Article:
Who is Wrong? The Rebbe or the Student? Sotah 4 Psychology of the Daf Yomi
People from my parents’ generation used to draw a comparison to the old style of chinuch versus the new post Dr. Spock generation. In the old days, if a child came home from school and was crying that the teacher hit him, the parent would hit him again and say, I“If your teacher hit you, it must be for a good reason!“ While in our times, if a child came home, complaining that the teacher hit him, the parents would rush to the school and demand that the teacher be fired. However, even in the times of the Gemara, it was not as clear-cut and consistent as you might think, which we shall soon shall see:
Our Gemara on Amud Beis warns us about the importance of following the ritual of washing hands, before eating bread:
אָמַר רַבִּי זְרִיקָא אָמַר רַבִּי אֶלְעָזָר כל הַמְּזַלְזֵל בִּנְטִילַת יָדַיִם נֶעֱקָר מִן הָעוֹלָם
Rabbi Zerika says that Rabbi Elazar says: Anyone who treats the ritual of washing hands with contempt is uprooted from the world.
There is a fascinating interlude about the Amora Shmuel as a young boy. Apparently, his cheder rebbe was also zealously concerned about this particular mitzvah. Here’s how the story went (Chulin 107b)
דאבוה דשמואל אשכחיה לשמואל דקא בכי אמר ליה אמאי קא בכית דמחיין רבאי אמאי דאמר לי קא ספית לבראי ולא משית ידיה ואמאי לא משית א”ל הוא אכיל ואנא משינא
Shmuel’s father found the young Shmuel crying, and said to him: Why are you crying? Shmuel replied: Because my teacher struck me. His father asked: Why did he strike you? Shmuel responded: My teacher said to me: You are feeding my son, but you did not wash your hands. His father asked: And why did you not wash your hands? Shmuel said to him: Only he, the teacher’s son, is eating, and I must wash my hands?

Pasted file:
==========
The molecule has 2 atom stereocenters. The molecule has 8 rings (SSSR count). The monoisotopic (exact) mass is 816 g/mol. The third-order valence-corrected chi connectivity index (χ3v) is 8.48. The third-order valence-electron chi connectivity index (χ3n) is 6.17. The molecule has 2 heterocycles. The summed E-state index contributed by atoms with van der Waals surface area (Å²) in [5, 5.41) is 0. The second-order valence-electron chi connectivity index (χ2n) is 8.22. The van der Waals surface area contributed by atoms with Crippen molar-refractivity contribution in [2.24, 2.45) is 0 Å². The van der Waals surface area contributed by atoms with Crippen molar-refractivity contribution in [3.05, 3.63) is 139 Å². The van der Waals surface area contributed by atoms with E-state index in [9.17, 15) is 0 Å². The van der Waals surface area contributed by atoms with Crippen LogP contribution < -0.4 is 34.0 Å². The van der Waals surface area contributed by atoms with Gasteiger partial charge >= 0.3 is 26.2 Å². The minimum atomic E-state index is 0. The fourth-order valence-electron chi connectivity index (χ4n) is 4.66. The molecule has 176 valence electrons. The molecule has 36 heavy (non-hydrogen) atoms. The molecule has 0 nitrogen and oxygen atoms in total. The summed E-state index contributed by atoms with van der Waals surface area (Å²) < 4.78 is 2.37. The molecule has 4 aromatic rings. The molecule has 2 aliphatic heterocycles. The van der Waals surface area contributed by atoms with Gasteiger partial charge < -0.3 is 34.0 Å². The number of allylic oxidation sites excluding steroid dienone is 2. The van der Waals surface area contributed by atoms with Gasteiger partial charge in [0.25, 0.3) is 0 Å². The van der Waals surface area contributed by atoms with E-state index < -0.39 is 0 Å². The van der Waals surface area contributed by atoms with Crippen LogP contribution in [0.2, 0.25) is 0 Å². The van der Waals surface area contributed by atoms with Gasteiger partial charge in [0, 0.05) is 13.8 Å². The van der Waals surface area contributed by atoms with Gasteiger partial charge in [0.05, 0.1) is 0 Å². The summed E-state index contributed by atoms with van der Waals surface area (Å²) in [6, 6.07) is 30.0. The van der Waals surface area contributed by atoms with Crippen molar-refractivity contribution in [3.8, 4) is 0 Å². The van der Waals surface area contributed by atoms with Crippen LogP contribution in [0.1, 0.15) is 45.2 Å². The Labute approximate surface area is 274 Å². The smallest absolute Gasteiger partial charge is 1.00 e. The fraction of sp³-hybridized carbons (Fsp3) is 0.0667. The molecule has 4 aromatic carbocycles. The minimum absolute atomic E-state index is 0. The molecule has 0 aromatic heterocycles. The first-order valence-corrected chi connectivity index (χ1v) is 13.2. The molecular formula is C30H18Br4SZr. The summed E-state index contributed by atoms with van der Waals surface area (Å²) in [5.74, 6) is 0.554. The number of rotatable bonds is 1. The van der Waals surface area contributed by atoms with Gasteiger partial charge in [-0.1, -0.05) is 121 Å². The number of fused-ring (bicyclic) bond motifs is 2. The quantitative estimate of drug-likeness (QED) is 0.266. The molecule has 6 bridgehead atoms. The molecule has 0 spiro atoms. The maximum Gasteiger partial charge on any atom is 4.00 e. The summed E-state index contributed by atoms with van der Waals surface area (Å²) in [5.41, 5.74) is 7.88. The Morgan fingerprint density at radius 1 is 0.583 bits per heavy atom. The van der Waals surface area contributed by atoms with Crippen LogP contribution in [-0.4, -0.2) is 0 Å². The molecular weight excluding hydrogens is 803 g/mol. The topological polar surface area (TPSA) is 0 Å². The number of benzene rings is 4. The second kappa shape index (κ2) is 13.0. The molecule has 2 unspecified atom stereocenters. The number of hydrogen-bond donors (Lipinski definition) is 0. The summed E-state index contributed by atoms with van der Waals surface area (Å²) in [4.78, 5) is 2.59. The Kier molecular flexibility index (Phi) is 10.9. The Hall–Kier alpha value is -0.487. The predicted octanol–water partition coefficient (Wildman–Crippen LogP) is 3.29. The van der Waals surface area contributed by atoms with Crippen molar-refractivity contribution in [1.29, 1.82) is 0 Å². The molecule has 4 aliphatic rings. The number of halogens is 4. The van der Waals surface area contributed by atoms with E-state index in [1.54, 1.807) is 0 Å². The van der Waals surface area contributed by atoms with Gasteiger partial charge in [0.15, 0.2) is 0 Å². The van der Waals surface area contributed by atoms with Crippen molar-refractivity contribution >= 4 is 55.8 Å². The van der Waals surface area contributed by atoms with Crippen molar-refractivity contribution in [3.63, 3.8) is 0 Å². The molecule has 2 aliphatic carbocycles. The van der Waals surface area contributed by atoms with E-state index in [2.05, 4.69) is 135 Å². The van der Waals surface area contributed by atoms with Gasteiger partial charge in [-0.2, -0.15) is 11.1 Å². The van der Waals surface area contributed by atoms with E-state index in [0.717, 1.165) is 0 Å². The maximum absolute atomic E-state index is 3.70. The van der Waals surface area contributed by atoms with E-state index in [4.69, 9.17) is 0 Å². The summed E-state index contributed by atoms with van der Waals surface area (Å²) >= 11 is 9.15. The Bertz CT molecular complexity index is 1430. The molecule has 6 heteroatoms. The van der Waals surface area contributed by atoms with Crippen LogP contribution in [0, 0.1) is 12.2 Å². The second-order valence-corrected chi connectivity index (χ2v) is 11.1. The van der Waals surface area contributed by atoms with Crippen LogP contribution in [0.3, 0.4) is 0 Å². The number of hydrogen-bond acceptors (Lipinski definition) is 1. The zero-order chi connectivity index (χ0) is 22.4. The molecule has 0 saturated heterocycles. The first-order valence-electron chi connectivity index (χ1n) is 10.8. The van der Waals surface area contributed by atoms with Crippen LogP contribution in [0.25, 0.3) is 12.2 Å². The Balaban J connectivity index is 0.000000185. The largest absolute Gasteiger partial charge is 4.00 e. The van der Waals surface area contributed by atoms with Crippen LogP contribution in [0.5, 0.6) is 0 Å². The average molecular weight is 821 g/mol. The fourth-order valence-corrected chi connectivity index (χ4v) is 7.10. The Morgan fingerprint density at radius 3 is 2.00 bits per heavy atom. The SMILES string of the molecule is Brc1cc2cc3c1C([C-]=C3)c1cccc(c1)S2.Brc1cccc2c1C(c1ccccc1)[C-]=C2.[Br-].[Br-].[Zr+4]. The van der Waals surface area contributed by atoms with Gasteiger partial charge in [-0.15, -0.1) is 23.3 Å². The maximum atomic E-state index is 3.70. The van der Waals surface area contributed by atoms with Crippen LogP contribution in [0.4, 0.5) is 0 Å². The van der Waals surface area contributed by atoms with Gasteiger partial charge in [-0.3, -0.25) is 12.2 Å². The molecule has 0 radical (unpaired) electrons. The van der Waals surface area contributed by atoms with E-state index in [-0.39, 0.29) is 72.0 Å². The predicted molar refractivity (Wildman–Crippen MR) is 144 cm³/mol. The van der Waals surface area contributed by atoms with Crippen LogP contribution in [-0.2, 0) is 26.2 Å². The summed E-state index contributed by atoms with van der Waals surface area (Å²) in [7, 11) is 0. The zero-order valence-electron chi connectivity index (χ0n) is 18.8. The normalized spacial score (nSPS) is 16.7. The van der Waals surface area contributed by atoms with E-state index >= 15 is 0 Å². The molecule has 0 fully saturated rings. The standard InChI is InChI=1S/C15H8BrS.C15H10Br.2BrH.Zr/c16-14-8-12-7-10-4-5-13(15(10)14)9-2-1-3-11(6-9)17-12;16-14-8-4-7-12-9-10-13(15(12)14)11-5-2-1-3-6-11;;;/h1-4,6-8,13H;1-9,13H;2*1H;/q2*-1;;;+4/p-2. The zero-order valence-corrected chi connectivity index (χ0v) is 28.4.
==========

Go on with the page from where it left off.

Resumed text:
א”ל לא מיסתייה דלא גמיר מימחא נמי מחי והלכתא אוכל מחמת מאכיל צריך נטילת ידים מאכיל אינו צריך נטילת ידים:
Shmuel’s father said to him: Is it not enough that your teacher did not learn the halakha properly, that he even strikes you on account of his error? One who feeds another need not wash his hands if he himself is not eating. The Gemara concludes: And the halakha is that one who eats by means of another feeding him needs to wash his hands, even though he does not touch the food. But one who feeds another does not need to wash his hands.
This story speaks for itself. Even though of course it is important for a young student to understand that he must show proper deference for his rebbe, and even though it also is important that parents do not undermine and badmouth the rebbe, we see that in an extreme situation of injustice the child is defended over the rebbe. In this case, Shmuel’s father is outraged at the misappropriate and ignorant piety that led the rebbe to hit his son. He clearly and firmly comes to his son’s defense.
This reminds me of a story said over by Dr. Abraham Twerski ZT”L in regard to his father’s method of discipline. When he was a young boy, he played chess with a guest on Shabbos. In his family, the standards for sanctity of Shabbos was so high, that even young children were not expected to waste their time playing games. When his father found out that he was playing chess on Shabbos, at first, he gave him a strong rebuke. However, afterward, he said to him conspiratorially, “OK, Nu, but who won in the end?” (Rabbi Twerski says he did.) Rabbi Twerski’s point was that his father was not so caught up in the rigidity of discipline to not allow for a certain amount of pride, and enjoy his son’s cleverness and competitiveness.